Maine is space, wide open gorgeous land, clean water, fresh air. And go easy on the helping of people please.
Not because we are anti-social or recluse hermits. No no, families are tight, close and that kind of people surrounding you is not the situation, type we are hunt and pecking about today.
This post is not about the fellow I talked with today and his family of fifteen brothers and sisters.
That were about two years apart in age, and his mom lost a set of twins. Died herself at 53 and the older kids helped raise the younger ones. That’s another post to ramble on about and see what rabbit trail it heads down.
This blog post is about what happens to someone living too close to those around them.
When space is at a premium and back yards are measured in inches, feet. Not acres like Maine is like. How to explain rural Maine, small town living to someone that has a hard time fathoming the concept of not many people here. I tell them think of Disney Land’s Space Mountain. But no lines for the ride. No problem remembering where you parked your car. No tram ride or wearing yourself out walking and walking. Trying to avoid bumping into someone. No reaching into your pocket everywhere you turn coming and going.
In Maine, I think people are friendlier because our crime rate is the 4th lowest in the country. People help each other out and there is plenty of space to enjoy if you decide to head out. To spend time at the woods camp. Where big feeds, intense cribbage or poke games happen. Or just enjoying reading the latest Uncle Henry’s looking for bargains. In front of a wood stove crackling, blazing. Throwing off the positive ions, lots of BTU’s from the hardwood sticks.
Being in a tight prison camp like line, worried about your safety, always fearful of too many people in your face is not healthy.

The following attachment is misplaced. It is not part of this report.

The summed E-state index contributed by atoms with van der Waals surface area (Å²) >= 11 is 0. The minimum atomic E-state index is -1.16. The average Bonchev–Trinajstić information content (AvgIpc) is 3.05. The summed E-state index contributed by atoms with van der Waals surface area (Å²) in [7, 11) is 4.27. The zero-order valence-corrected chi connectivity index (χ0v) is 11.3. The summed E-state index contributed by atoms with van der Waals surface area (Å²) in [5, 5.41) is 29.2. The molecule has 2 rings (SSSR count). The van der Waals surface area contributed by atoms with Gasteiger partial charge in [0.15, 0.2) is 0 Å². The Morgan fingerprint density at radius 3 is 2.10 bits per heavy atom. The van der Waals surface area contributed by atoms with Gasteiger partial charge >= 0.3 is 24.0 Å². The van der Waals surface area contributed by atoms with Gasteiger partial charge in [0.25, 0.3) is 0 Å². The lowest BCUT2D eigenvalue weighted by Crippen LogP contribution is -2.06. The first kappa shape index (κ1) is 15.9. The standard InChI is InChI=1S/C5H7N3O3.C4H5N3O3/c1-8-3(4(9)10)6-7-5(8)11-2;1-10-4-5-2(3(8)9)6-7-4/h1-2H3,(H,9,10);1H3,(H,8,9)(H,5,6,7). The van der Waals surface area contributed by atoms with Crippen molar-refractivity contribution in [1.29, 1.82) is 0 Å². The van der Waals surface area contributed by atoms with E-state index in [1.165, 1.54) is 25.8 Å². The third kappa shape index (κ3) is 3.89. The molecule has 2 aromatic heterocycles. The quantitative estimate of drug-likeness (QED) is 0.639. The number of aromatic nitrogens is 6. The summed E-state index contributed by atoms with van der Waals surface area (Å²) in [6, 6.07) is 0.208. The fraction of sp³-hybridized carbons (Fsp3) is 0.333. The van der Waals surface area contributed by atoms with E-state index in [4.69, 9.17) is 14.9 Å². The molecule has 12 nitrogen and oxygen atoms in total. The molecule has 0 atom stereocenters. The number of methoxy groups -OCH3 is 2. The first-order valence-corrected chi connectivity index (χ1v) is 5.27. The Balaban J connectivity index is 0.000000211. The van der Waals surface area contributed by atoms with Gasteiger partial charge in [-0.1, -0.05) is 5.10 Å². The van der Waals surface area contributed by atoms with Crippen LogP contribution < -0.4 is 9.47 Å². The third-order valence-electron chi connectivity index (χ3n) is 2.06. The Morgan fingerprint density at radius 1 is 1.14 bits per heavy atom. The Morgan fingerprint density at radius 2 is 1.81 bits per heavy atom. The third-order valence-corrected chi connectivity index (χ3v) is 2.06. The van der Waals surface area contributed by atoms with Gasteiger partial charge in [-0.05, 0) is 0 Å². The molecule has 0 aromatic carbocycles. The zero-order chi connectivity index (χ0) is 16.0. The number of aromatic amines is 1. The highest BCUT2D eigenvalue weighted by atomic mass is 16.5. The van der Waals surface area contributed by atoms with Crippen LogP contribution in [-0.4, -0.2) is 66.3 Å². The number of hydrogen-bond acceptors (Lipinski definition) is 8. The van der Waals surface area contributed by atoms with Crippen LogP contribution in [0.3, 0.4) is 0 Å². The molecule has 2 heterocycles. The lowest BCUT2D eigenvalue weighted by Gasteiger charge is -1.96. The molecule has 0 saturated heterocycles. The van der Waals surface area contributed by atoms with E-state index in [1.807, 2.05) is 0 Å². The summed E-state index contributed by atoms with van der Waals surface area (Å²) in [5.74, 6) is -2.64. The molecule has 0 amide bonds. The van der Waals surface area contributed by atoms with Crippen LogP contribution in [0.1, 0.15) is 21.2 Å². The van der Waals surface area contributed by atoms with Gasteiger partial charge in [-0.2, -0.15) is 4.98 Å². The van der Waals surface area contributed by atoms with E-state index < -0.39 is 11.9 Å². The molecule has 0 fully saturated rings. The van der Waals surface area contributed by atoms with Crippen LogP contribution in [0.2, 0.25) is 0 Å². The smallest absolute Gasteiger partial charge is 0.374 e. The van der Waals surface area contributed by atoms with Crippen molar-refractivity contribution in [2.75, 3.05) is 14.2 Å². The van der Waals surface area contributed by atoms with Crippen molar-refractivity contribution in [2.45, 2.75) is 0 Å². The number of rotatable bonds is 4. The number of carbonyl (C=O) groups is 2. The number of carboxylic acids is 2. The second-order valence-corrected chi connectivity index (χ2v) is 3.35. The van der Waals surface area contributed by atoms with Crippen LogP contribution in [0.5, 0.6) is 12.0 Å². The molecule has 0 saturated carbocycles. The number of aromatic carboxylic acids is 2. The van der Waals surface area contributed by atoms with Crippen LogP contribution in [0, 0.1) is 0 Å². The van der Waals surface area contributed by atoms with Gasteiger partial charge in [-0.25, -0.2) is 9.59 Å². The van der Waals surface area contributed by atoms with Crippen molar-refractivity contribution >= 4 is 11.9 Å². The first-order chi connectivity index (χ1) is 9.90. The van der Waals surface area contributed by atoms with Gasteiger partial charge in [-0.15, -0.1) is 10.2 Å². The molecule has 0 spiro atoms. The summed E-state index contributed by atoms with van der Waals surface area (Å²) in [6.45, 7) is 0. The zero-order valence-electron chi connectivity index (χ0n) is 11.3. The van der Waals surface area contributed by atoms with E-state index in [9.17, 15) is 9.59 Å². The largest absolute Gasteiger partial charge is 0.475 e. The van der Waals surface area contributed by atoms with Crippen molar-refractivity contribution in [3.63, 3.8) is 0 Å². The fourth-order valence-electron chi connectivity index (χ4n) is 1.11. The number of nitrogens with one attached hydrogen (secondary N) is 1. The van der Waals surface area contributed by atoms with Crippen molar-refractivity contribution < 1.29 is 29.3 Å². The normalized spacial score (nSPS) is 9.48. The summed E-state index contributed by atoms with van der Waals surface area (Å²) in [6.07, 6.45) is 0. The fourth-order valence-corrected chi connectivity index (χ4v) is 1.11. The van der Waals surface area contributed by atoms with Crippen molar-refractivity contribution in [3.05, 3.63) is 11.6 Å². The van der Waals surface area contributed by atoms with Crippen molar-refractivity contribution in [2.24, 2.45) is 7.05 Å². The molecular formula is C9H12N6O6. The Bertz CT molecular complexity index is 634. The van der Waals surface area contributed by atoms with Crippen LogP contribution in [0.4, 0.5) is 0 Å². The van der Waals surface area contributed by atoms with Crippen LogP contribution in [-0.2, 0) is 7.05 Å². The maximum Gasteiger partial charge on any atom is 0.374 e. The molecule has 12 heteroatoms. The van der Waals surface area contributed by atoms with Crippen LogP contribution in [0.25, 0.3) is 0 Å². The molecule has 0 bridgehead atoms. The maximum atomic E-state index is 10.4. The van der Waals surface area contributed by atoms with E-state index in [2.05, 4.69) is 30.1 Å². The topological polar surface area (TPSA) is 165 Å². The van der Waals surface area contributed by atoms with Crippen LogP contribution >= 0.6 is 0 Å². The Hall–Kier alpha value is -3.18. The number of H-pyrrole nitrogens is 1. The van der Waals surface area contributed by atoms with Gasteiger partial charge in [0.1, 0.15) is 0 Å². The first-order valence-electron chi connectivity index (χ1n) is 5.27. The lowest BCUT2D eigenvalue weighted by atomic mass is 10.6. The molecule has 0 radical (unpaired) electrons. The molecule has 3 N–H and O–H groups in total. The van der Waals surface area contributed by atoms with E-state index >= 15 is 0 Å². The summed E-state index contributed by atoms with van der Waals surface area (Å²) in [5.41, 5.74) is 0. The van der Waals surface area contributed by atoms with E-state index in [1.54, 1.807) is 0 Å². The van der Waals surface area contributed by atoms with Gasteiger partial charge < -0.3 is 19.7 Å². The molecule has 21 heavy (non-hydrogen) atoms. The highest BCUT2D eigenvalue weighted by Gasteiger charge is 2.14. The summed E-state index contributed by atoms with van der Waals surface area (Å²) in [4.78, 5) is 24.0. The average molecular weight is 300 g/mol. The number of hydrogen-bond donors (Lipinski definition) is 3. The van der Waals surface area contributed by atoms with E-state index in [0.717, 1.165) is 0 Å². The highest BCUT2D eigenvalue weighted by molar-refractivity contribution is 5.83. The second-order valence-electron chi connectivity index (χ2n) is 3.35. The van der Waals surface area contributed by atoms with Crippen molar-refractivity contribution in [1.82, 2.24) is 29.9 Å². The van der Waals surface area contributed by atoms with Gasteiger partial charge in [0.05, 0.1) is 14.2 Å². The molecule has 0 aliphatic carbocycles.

It is why people pay a premium to commute hours to and fro from the suburbs. Making the city pay scale check. But enjoying a semblance of space a little further from the urban centers where space does not exist. Or comes at a premium. An arm, leg, one of your duplicate organs.
Maine has personal freedom and space. Not everywhere in the world offers space. Overcrowding stress, strain and and worry about safety, where your next meal is going to come from if the big box grocery store shelves go bare. It takes it toll and is the opposite of Maine. Where we grow our own food, have farming backgrounds somewhere in the family. We heat with wood, could easily pull the plug and find alternative ways to avoid the utility power bill.
I think not having crowds, rush hour traffic road rage, eating on the run, gang violence and not worried about your personal safety has to make you a happier camper. Knowing how to conserve and get by with less is what Maine is all about. Survival, enjoying what you have and making it work no matter what. What do you think?